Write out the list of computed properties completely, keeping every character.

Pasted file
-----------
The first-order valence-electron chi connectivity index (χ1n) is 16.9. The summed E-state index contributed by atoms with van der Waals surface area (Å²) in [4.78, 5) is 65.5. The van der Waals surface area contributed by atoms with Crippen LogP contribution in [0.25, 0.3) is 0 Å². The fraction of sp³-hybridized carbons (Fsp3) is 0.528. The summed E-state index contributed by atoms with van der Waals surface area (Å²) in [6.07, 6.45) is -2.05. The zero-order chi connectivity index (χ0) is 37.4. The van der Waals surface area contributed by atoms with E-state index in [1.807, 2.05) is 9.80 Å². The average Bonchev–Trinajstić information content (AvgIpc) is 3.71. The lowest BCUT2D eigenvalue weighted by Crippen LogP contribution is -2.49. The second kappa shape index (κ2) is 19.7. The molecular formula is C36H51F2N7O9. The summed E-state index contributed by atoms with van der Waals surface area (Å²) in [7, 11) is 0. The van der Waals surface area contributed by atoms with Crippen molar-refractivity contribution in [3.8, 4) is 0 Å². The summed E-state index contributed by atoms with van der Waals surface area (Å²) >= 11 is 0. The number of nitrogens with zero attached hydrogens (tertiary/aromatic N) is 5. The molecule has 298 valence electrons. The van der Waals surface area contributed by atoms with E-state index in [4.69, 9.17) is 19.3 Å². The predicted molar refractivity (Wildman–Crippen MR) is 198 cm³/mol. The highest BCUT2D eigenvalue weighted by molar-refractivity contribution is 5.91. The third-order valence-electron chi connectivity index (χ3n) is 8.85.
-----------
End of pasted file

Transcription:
The first-order valence-electron chi connectivity index (χ1n) is 16.9. The summed E-state index contributed by atoms with van der Waals surface area (Å²) in [4.78, 5) is 65.5. The van der Waals surface area contributed by atoms with Crippen LogP contribution in [0.25, 0.3) is 0 Å². The fraction of sp³-hybridized carbons (Fsp3) is 0.528. The summed E-state index contributed by atoms with van der Waals surface area (Å²) in [6.07, 6.45) is -2.05. The zero-order chi connectivity index (χ0) is 37.4. The van der Waals surface area contributed by atoms with E-state index in [1.807, 2.05) is 9.80 Å². The average Bonchev–Trinajstić information content (AvgIpc) is 3.71. The lowest BCUT2D eigenvalue weighted by Crippen LogP contribution is -2.49. The second kappa shape index (κ2) is 19.7. The molecular formula is C36H51F2N7O9. The summed E-state index contributed by atoms with van der Waals surface area (Å²) in [7, 11) is 0. The van der Waals surface area contributed by atoms with Crippen molar-refractivity contribution in [3.8, 4) is 0 Å². The summed E-state index contributed by atoms with van der Waals surface area (Å²) >= 11 is 0. The number of nitrogens with zero attached hydrogens (tertiary/aromatic N) is 5. The molecule has 298 valence electrons. The van der Waals surface area contributed by atoms with E-state index in [4.69, 9.17) is 19.3 Å². The predicted molar refractivity (Wildman–Crippen MR) is 198 cm³/mol. The highest BCUT2D eigenvalue weighted by molar-refractivity contribution is 5.91. The third-order valence-electron chi connectivity index (χ3n) is 8.85.